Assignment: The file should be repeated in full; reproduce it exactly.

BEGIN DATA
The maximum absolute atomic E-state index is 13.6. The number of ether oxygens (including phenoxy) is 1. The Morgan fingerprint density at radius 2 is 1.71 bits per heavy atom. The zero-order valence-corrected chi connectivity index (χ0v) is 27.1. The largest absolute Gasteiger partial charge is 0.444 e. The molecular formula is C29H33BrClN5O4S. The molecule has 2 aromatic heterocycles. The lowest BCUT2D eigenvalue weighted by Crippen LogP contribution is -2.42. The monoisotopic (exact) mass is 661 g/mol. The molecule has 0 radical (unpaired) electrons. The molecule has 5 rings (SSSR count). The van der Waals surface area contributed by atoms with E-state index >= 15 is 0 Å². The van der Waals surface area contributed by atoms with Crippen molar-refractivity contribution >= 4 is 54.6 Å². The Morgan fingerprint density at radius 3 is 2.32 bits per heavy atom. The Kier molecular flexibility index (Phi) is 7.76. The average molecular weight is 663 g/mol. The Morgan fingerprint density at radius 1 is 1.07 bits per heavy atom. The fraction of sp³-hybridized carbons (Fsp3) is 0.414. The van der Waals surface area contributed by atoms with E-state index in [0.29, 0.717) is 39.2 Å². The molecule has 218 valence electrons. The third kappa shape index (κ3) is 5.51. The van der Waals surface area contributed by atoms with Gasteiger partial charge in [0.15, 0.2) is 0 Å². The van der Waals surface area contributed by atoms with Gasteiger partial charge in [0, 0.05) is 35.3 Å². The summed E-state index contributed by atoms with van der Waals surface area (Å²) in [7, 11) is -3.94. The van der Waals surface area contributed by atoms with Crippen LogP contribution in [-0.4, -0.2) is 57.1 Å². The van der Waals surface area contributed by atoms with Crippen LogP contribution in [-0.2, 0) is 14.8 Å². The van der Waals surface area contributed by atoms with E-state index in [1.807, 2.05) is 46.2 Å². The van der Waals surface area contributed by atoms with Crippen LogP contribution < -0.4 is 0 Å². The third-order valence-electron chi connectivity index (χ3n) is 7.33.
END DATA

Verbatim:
The maximum absolute atomic E-state index is 13.6. The number of ether oxygens (including phenoxy) is 1. The Morgan fingerprint density at radius 2 is 1.71 bits per heavy atom. The zero-order valence-corrected chi connectivity index (χ0v) is 27.1. The largest absolute Gasteiger partial charge is 0.444 e. The molecular formula is C29H33BrClN5O4S. The molecule has 2 aromatic heterocycles. The lowest BCUT2D eigenvalue weighted by Crippen LogP contribution is -2.42. The monoisotopic (exact) mass is 661 g/mol. The molecule has 0 radical (unpaired) electrons. The molecule has 5 rings (SSSR count). The van der Waals surface area contributed by atoms with E-state index >= 15 is 0 Å². The van der Waals surface area contributed by atoms with Crippen molar-refractivity contribution >= 4 is 54.6 Å². The Morgan fingerprint density at radius 3 is 2.32 bits per heavy atom. The Kier molecular flexibility index (Phi) is 7.76. The average molecular weight is 663 g/mol. The Morgan fingerprint density at radius 1 is 1.07 bits per heavy atom. The fraction of sp³-hybridized carbons (Fsp3) is 0.414. The van der Waals surface area contributed by atoms with E-state index in [0.29, 0.717) is 39.2 Å². The molecule has 218 valence electrons. The third kappa shape index (κ3) is 5.51. The van der Waals surface area contributed by atoms with Gasteiger partial charge in [0.15, 0.2) is 0 Å². The van der Waals surface area contributed by atoms with Gasteiger partial charge in [0, 0.05) is 35.3 Å². The summed E-state index contributed by atoms with van der Waals surface area (Å²) in [7, 11) is -3.94. The van der Waals surface area contributed by atoms with Crippen LogP contribution in [-0.4, -0.2) is 57.1 Å². The van der Waals surface area contributed by atoms with Crippen LogP contribution in [-0.2, 0) is 14.8 Å². The van der Waals surface area contributed by atoms with E-state index in [1.807, 2.05) is 46.2 Å². The van der Waals surface area contributed by atoms with Crippen LogP contribution < -0.4 is 0 Å². The third-order valence-electron chi connectivity index (χ3n) is 7.33.